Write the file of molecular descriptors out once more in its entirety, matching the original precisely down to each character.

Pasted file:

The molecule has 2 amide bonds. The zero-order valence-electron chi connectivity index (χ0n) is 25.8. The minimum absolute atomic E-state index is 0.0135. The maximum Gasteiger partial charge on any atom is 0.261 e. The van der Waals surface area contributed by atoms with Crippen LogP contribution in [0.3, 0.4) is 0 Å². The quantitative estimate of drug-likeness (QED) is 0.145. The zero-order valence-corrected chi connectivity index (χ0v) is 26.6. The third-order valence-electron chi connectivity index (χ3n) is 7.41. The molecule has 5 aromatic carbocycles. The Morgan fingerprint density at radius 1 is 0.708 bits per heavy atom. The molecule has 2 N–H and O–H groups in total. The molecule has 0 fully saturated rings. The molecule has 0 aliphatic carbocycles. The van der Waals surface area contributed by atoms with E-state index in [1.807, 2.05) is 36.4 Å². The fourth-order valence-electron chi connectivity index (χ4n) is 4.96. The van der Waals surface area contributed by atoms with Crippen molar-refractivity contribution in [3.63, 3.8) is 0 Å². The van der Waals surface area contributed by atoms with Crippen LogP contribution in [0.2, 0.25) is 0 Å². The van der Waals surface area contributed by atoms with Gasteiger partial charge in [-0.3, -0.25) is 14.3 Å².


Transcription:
The molecule has 2 amide bonds. The zero-order valence-electron chi connectivity index (χ0n) is 25.8. The minimum absolute atomic E-state index is 0.0135. The maximum Gasteiger partial charge on any atom is 0.261 e. The van der Waals surface area contributed by atoms with Crippen LogP contribution in [0.3, 0.4) is 0 Å². The quantitative estimate of drug-likeness (QED) is 0.145. The zero-order valence-corrected chi connectivity index (χ0v) is 26.6. The third-order valence-electron chi connectivity index (χ3n) is 7.41. The molecule has 5 aromatic carbocycles. The Morgan fingerprint density at radius 1 is 0.708 bits per heavy atom. The molecule has 2 N–H and O–H groups in total. The molecule has 0 fully saturated rings. The molecule has 0 aliphatic carbocycles. The van der Waals surface area contributed by atoms with E-state index in [1.807, 2.05) is 36.4 Å². The fourth-order valence-electron chi connectivity index (χ4n) is 4.96. The van der Waals surface area contributed by atoms with Crippen molar-refractivity contribution in [3.63, 3.8) is 0 Å². The van der Waals surface area contributed by atoms with Crippen LogP contribution in [0.2, 0.25) is 0 Å². The van der Waals surface area contributed by atoms with Gasteiger partial charge in [-0.3, -0.25) is 14.3 Å².